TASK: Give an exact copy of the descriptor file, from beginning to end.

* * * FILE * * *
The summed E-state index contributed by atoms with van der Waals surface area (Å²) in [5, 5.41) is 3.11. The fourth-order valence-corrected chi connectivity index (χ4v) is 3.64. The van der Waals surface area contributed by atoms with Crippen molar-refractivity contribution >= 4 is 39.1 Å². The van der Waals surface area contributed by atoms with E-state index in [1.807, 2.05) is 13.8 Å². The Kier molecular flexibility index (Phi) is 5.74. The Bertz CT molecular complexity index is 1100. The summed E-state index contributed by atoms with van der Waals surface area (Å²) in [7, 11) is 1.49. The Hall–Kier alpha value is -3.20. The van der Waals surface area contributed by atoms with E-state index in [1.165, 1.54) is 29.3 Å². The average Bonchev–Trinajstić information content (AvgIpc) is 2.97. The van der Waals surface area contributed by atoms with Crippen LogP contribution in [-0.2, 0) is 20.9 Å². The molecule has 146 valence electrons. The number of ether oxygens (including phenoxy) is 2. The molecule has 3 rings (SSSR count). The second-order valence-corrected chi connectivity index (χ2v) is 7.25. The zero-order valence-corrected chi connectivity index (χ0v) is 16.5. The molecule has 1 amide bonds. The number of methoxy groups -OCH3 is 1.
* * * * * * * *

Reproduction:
The summed E-state index contributed by atoms with van der Waals surface area (Å²) in [5, 5.41) is 3.11. The fourth-order valence-corrected chi connectivity index (χ4v) is 3.64. The van der Waals surface area contributed by atoms with Crippen molar-refractivity contribution >= 4 is 39.1 Å². The van der Waals surface area contributed by atoms with E-state index in [1.807, 2.05) is 13.8 Å². The Kier molecular flexibility index (Phi) is 5.74. The Bertz CT molecular complexity index is 1100. The summed E-state index contributed by atoms with van der Waals surface area (Å²) in [7, 11) is 1.49. The Hall–Kier alpha value is -3.20. The van der Waals surface area contributed by atoms with E-state index in [1.165, 1.54) is 29.3 Å². The average Bonchev–Trinajstić information content (AvgIpc) is 2.97. The van der Waals surface area contributed by atoms with Crippen LogP contribution in [-0.2, 0) is 20.9 Å². The molecule has 146 valence electrons. The number of ether oxygens (including phenoxy) is 2. The molecule has 3 rings (SSSR count). The second-order valence-corrected chi connectivity index (χ2v) is 7.25. The zero-order valence-corrected chi connectivity index (χ0v) is 16.5. The molecule has 1 amide bonds. The number of methoxy groups -OCH3 is 1.